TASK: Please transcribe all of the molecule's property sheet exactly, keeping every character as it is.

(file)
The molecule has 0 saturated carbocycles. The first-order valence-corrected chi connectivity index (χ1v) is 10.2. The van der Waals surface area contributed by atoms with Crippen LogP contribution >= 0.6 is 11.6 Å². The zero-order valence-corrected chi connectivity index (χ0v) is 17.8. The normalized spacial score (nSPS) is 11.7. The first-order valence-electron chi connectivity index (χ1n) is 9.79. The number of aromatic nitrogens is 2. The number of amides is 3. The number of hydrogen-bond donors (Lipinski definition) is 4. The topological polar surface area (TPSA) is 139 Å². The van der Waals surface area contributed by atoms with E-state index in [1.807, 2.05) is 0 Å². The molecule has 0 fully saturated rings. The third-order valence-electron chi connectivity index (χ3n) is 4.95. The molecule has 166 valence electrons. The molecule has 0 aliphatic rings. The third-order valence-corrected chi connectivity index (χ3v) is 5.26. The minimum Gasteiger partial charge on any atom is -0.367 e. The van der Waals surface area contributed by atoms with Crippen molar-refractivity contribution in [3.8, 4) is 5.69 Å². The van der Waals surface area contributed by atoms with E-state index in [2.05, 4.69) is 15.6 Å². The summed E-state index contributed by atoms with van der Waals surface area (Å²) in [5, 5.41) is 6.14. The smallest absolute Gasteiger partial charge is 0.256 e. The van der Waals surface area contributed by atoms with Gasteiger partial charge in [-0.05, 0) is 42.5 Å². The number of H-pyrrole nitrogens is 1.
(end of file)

The molecule has 0 saturated carbocycles. The first-order valence-corrected chi connectivity index (χ1v) is 10.2. The van der Waals surface area contributed by atoms with Crippen LogP contribution >= 0.6 is 11.6 Å². The zero-order valence-corrected chi connectivity index (χ0v) is 17.8. The normalized spacial score (nSPS) is 11.7. The first-order valence-electron chi connectivity index (χ1n) is 9.79. The number of aromatic nitrogens is 2. The number of amides is 3. The number of hydrogen-bond donors (Lipinski definition) is 4. The topological polar surface area (TPSA) is 139 Å². The van der Waals surface area contributed by atoms with E-state index in [1.807, 2.05) is 0 Å². The molecule has 0 fully saturated rings. The third-order valence-electron chi connectivity index (χ3n) is 4.95. The molecule has 166 valence electrons. The molecule has 0 aliphatic rings. The third-order valence-corrected chi connectivity index (χ3v) is 5.26. The minimum Gasteiger partial charge on any atom is -0.367 e. The van der Waals surface area contributed by atoms with Crippen molar-refractivity contribution in [3.8, 4) is 5.69 Å². The van der Waals surface area contributed by atoms with E-state index in [2.05, 4.69) is 15.6 Å². The summed E-state index contributed by atoms with van der Waals surface area (Å²) in [5, 5.41) is 6.14. The smallest absolute Gasteiger partial charge is 0.256 e. The van der Waals surface area contributed by atoms with Gasteiger partial charge in [-0.05, 0) is 42.5 Å². The number of H-pyrrole nitrogens is 1.